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Bill Baer on...
Predicting resource requirements for a new business application, especially one that is customer-facing is a tricky task. It's hard to know if you have the new Facebook or your hands. You make your best estimates, then spend money on new hardware and hope your estimates were right. Only actual usage tells whether your server infrastructure is running efficiently.
What makes this process more painful is the knowledge that your existing environment probably has the capacity to deliver this application if only the servers were used in a more efficient manner. Private cloud computing built on virtualization technology provides ways to reduce the capital cost involved in this process by allowing you to utilize more of your existing resources. Using Windows Server 2008 R2, Hyper-V, System Center Virtual Machine Manager 2008 R2 and System Center Self-Service Portal 2.0, you can convert your existing workloads into virtual machines and manage where and when they run.
Grouping servers together on hardware as a collection of virtual machines can lower costs and improve performance. The need to increase the performance of some applications to keep up with new demand has traditionally led to hardware purchases or going through a performance tuning exercise. Both involve additional cost that could be avoided with virtualization. Most environments have servers running well under capacity. Pooling these services on fewer servers using virtualization and sharing idle hardware resources across workloads can enable organizations to reduce capital and maintenance costs. Virtualization delivers a higher return on investment and more elastic IT service.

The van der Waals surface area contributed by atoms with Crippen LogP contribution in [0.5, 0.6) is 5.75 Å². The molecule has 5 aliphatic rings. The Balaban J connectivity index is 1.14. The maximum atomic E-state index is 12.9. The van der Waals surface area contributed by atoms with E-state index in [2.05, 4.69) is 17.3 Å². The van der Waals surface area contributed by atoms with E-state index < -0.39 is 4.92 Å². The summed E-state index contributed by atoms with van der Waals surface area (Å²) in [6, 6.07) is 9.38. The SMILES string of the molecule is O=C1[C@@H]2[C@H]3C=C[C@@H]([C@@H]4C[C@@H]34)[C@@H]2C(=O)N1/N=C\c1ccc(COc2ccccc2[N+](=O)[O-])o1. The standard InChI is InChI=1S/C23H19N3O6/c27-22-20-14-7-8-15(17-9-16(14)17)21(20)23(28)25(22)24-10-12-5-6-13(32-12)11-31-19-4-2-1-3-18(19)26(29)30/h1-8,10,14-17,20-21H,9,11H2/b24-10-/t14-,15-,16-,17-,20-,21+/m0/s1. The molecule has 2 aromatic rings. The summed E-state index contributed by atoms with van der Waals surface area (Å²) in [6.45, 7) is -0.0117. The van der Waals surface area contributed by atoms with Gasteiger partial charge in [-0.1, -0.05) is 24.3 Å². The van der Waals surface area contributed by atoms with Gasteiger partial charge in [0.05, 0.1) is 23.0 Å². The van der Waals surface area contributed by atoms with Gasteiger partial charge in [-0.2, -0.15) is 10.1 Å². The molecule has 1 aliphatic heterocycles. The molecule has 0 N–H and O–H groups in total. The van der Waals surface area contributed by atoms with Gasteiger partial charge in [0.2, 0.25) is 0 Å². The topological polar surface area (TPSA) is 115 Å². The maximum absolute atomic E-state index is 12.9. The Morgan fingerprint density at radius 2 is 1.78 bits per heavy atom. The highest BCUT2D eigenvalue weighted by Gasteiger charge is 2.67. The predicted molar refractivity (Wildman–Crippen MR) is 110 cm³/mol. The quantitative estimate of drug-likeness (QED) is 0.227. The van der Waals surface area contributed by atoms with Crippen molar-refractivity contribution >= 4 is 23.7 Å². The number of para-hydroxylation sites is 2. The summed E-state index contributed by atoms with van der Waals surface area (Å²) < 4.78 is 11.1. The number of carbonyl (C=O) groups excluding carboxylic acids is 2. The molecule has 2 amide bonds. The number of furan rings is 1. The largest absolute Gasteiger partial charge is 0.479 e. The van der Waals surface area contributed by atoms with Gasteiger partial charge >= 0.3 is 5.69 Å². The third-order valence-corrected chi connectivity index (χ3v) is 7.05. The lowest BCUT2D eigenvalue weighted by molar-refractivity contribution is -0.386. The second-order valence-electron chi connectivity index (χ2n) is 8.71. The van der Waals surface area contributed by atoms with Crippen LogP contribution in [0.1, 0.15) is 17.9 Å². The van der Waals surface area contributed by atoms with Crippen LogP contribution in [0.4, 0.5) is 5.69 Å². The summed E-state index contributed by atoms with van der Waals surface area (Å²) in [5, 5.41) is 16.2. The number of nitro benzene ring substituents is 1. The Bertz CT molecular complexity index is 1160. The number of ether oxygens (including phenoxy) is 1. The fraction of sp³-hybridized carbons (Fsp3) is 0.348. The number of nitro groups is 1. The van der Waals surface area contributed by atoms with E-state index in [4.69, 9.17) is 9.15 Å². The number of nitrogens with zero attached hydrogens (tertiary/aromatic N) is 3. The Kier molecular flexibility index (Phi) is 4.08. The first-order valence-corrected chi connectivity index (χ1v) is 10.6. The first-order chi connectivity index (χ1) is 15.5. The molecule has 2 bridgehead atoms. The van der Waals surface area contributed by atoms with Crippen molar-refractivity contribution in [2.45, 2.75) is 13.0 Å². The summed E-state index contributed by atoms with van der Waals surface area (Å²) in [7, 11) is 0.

To take advantage of this cloud computing scenario requires some planning to deploy and configure the products to deliver true IT as a service in a private cloud scenario. Finding all the resources to implement this type of solution is can be time consuming. To help, TechNet has created a new virtualization scenario based hub. This one stop location has the resources and content to help you enable different virtualization scenarios. The site is updated regularly with new content and new scenarios.
The scenario mentioned is covered in more detail on the How to Improve Server Utilization and Reduce Infrastructure Costs with Virtualization page.
This is a very nice, simple post that explains server virtualization. One thing that I find when implementing server virtualization is the importance of thinking about the underlying storage infrastructure as well. Here is a post that reinforces your points on server virtualization:
Here is a page that talks about some of the tradeoffs in storage infrastructure when virtualizing: